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04 Mar

TBH, I find 'gender variants' one of the more troubling ideas to come out of SJW's playbook.It bothers me because, as far as I can tell, much of the time these gender variants only serve to reinforce the stereotypes that SJW are supposed to be against.It's not clear to me what the third gender is supposed to be, either in this society or other societies; as far as I can tell, it appears to be more along the lines of acting outside of socially accepted roles, or adopting roles and behaviours from other gender roles.Yet I hold the view that these gender roles are constructed and not really 'real' in the same way gender identity is--so why do SJW seem so keen in keeping them around and enforcing them, then labeling people who break out of gender roles as belonging to a 'third gender/sex'?And I frankly find it bizarre that these SJW/modern feminists/etc would endorse such a view. The variant of that being when people like Melissa Mcewan accuse women that act as you to be doing it from attention from men.Edit: I should say that I'm not trying to suggest that trans people don't exist, rather, it seems to me that many of these third gender or non-binary genders tend to boil down to things like the sorts of activities the person is interested in, and/or sexual orientation, although I could be miss-understanding what they're supposed to be. Which is in fact actually slut shaming but don't you dare try to tell them. It really angers me that they teach stuff like this in universities. Even discussions held in small class sessions all the questions are presented in a biased way so there's one right answer.Like the idea that women should wear dresses or skirts, and not wear pants.Or the idea that women's place is in the kitchen.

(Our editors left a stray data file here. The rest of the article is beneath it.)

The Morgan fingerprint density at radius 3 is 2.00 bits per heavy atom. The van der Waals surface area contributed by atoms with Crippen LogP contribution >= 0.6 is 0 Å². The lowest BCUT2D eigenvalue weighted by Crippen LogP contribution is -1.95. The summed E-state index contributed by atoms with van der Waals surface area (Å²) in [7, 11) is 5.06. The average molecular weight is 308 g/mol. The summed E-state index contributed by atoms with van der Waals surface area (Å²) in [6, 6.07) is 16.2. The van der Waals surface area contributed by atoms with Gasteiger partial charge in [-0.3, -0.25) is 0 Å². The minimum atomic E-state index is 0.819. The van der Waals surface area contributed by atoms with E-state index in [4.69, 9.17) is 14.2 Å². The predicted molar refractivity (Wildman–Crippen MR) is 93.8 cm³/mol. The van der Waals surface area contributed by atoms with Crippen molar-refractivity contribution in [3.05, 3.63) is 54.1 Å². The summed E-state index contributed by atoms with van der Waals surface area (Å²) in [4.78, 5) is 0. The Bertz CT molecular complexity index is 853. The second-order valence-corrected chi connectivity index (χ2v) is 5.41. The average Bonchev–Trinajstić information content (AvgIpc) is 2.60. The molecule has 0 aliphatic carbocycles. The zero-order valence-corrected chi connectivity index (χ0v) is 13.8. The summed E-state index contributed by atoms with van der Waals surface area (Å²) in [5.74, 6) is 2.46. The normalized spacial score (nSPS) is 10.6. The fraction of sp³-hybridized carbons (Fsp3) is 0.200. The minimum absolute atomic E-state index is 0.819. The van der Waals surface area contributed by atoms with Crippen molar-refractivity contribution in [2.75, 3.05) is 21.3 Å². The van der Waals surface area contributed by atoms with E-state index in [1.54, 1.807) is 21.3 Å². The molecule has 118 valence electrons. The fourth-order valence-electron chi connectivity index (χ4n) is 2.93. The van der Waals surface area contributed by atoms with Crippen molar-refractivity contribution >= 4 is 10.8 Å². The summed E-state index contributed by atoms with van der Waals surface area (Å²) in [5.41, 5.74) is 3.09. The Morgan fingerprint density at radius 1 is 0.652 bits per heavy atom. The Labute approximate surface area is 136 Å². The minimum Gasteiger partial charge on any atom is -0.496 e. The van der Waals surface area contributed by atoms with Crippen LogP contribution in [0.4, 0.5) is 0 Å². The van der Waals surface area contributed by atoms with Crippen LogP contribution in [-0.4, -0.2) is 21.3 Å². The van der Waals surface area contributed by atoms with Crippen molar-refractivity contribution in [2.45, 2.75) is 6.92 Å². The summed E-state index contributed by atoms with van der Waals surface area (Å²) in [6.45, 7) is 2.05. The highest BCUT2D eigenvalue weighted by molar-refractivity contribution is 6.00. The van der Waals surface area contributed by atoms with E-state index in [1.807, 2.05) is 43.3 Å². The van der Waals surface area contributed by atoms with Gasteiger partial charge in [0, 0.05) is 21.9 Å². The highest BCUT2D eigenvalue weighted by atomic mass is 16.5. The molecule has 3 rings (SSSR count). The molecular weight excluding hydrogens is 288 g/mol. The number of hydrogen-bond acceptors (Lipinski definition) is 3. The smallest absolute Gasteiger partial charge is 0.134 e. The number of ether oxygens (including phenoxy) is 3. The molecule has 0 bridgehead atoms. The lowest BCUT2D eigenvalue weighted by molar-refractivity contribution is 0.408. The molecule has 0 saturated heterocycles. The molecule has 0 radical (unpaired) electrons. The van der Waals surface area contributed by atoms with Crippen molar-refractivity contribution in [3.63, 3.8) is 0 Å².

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), but a temperature-controlled enclosed storage area, much like how one stores wine.Those things are not, in my mind 'feminine'; being a rough, play-in-the-mud girl doesn't make you less of a woman, or mean you're some sort of third sex.Similarly, a sensitive, caring man does not make that person a third sexed individual either. I'm sure it's a 'privilege' thing. People outside the norm want to be included, which is fair enough, but it's been twisted around so that if you're inside the bounds of 'normal' then you can't be included in the 'we want everyone to be included' set.The problem I'm having is that (and it's completely possible I'm miss-understanding this and I'll be happy to be corrected) is that people like those represented in these posters don't make that separation.If you're a girl who likes to dive into cars and start mucking around with their engines, then maybe you're not quite a girl--you're some sort of third gender/sex.Transition is not exactly speedy and quick for most of us. It often tears your life apart as you try and rebuild something from the pieces.It's also usually terrifying on multiple fronts.This is why my policy towards trans people is, "if you tell me that you're a man or a woman, I have no reason to not believe you, unless I do have a reason to not believe you." It allows me to avoid trying to create rules about what it means to be trans, without having to accept obvious deceptions.Also, philosophy confuses me, and I don't like that.In the first class the teacher told us that we think Africa is poorer than the US because the western media portrays Africa in such a way.In the next day, Africa was actually poorer than the US, but this means nothing, since they are good in other stuff, like being in touch with nature. Next class: Western documentaries portray people from poor countries as simple, but happy people who are in touch with nature. (Let's forget that you told us in the last class how people from poor countries are exactly like this and therefore more developed than us.)...